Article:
A mounted jackalope head hung over the meat counter at the back of my town’s butcher shop when I was a kid. (For the uninitiated, that’s a mythical taxidermy creation that crowns a jackrabbit with deer antlers.) The beef this fierce creature guarded came from local cows that had lived primarily on grass and hay. For quite a while, grain-fattened beef has been more to America’s liking. But recently, as local, natural and organic foods have gained popularity and distribution beyond small community outlets like that butcher shop, grass-fed beef is making a comeback.
But guess who’s raising a growing chunk of Americans’ grass-fed beef? Australian farmers. It’s traveling around the world to us frozen.
So here’s a question: What do you do when one sustainable action or trend causes unintended, perhaps unsustainable, reactions?
The American Grassfed Association proclaims grass-fed beef healthy for people, animals, planet and community. Grass-fed cows certainly live in a more natural state than cows that are fattened up on a rich diet of corn – and are often confined to feedlots, rather than roaming in pastures.
Grass-fed cows take several years longer to reach full size (and thus ROI) than grain-fed ones. Feeding cattle grass only, with no additional grains (like corn), may seem intuitive, but it’s difficult in most regions of the U.S. without stockpiling plenty of hay for winter feeding. The costs associated with this, and for all the space grass feeding takes, make it harder for American grass-fed beef producers to compete against Australian imports, even if those imports have left carbon hoofprints across the globe.
There’s not a clear-cut guide to weighing the sustainability-related benefits of grass-fed beef against the issues of international transportation and refrigeration. (And, of course, there’s more complexity to the pros and the cons than we’ve talked about here.) While you likely have no power over the economics of imports and exports, you can be cognizant of the side effects generated by sustainable actions and trends that you support.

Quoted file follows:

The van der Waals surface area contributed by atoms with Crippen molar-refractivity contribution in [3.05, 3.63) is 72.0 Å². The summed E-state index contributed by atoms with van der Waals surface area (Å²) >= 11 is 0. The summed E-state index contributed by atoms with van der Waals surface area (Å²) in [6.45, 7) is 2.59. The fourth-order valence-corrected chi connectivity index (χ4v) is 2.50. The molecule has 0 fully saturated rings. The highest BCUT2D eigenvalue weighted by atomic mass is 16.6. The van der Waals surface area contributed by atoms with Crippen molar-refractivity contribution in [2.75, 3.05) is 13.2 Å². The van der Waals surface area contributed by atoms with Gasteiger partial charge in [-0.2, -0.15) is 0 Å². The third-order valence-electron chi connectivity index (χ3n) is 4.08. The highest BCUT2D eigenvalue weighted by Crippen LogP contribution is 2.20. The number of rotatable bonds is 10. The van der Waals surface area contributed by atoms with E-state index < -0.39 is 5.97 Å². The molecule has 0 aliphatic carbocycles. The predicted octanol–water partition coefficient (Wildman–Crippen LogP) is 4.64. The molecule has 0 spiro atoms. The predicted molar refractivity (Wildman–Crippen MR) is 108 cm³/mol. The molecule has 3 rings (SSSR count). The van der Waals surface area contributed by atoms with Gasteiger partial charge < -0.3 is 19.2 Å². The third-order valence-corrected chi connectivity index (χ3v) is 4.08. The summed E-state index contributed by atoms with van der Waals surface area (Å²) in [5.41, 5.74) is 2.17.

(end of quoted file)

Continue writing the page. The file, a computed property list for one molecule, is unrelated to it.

Here’s another, related sustainability conundrum: Biofuels (and the high need for animal feed corn) have driven up demand for corn and soy, giving landowners in the Western Corn Belt plenty of reason to convert their property from native grassland to corn and soybean farms. One study published in Proceedings of the National Academy of Sciences points out that today’s remaining grasslands are being converted to agricultural uses at rates that haven’t been seen since right before the Dust Bowl. The loss of grassland presents a critical conservation issue, and the study suggests that the good prices for corn and soy growers could be limiting the economic viability of other effective, beneficial types of biofuels.
As you develop and track your sustainability goals, you should consider side effects like these. The path toward sustainability can sometimes become a tunnel, and it’s easy to stop looking outside it once you’re headed in a good direction. Opening up the tunnel vision is beneficial for several reasons:
- You could be an innovator in your industry: If there’s a more sustainable, more effective way of doing business or meeting goals, lead the way – even if the better path is the road less traveled.
- You can ensure you are, in fact, benefiting people and the planet – not just your own sustainability story.
- You won’t be caught unawares as savvy consumers, who desire transparency, become more aware of these conundrums (especially pertinent if you target a greener audience).